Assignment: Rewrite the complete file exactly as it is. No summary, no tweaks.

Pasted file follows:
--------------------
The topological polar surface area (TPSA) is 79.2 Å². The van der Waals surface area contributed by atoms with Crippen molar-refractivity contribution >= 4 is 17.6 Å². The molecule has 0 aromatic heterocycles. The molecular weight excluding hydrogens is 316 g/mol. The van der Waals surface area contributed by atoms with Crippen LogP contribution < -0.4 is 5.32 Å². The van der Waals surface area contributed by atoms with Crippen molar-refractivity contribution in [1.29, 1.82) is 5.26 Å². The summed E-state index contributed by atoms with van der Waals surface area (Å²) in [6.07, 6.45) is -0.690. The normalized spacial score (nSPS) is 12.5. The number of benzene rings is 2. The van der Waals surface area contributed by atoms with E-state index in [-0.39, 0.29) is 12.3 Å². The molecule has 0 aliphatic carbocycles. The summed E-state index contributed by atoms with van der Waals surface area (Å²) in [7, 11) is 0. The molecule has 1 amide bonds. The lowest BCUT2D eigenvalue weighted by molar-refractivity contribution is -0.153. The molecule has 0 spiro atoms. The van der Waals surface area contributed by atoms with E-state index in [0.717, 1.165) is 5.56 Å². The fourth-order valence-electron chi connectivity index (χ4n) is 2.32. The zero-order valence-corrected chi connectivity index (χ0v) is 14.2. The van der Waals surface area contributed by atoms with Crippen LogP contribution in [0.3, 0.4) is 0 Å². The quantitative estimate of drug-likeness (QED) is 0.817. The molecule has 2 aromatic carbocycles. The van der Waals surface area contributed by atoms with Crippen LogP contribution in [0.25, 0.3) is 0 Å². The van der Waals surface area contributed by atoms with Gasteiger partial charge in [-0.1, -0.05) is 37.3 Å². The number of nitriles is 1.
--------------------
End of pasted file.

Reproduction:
The topological polar surface area (TPSA) is 79.2 Å². The van der Waals surface area contributed by atoms with Crippen molar-refractivity contribution >= 4 is 17.6 Å². The molecule has 0 aromatic heterocycles. The molecular weight excluding hydrogens is 316 g/mol. The van der Waals surface area contributed by atoms with Crippen LogP contribution < -0.4 is 5.32 Å². The van der Waals surface area contributed by atoms with Crippen molar-refractivity contribution in [1.29, 1.82) is 5.26 Å². The summed E-state index contributed by atoms with van der Waals surface area (Å²) in [6.07, 6.45) is -0.690. The normalized spacial score (nSPS) is 12.5. The number of benzene rings is 2. The van der Waals surface area contributed by atoms with E-state index in [-0.39, 0.29) is 12.3 Å². The molecule has 0 aliphatic carbocycles. The summed E-state index contributed by atoms with van der Waals surface area (Å²) in [7, 11) is 0. The molecule has 1 amide bonds. The lowest BCUT2D eigenvalue weighted by molar-refractivity contribution is -0.153. The molecule has 0 spiro atoms. The van der Waals surface area contributed by atoms with E-state index in [0.717, 1.165) is 5.56 Å². The fourth-order valence-electron chi connectivity index (χ4n) is 2.32. The zero-order valence-corrected chi connectivity index (χ0v) is 14.2. The van der Waals surface area contributed by atoms with Crippen LogP contribution in [0.3, 0.4) is 0 Å². The quantitative estimate of drug-likeness (QED) is 0.817. The molecule has 2 aromatic carbocycles. The van der Waals surface area contributed by atoms with Crippen LogP contribution in [0.25, 0.3) is 0 Å². The van der Waals surface area contributed by atoms with Gasteiger partial charge in [-0.1, -0.05) is 37.3 Å². The number of nitriles is 1.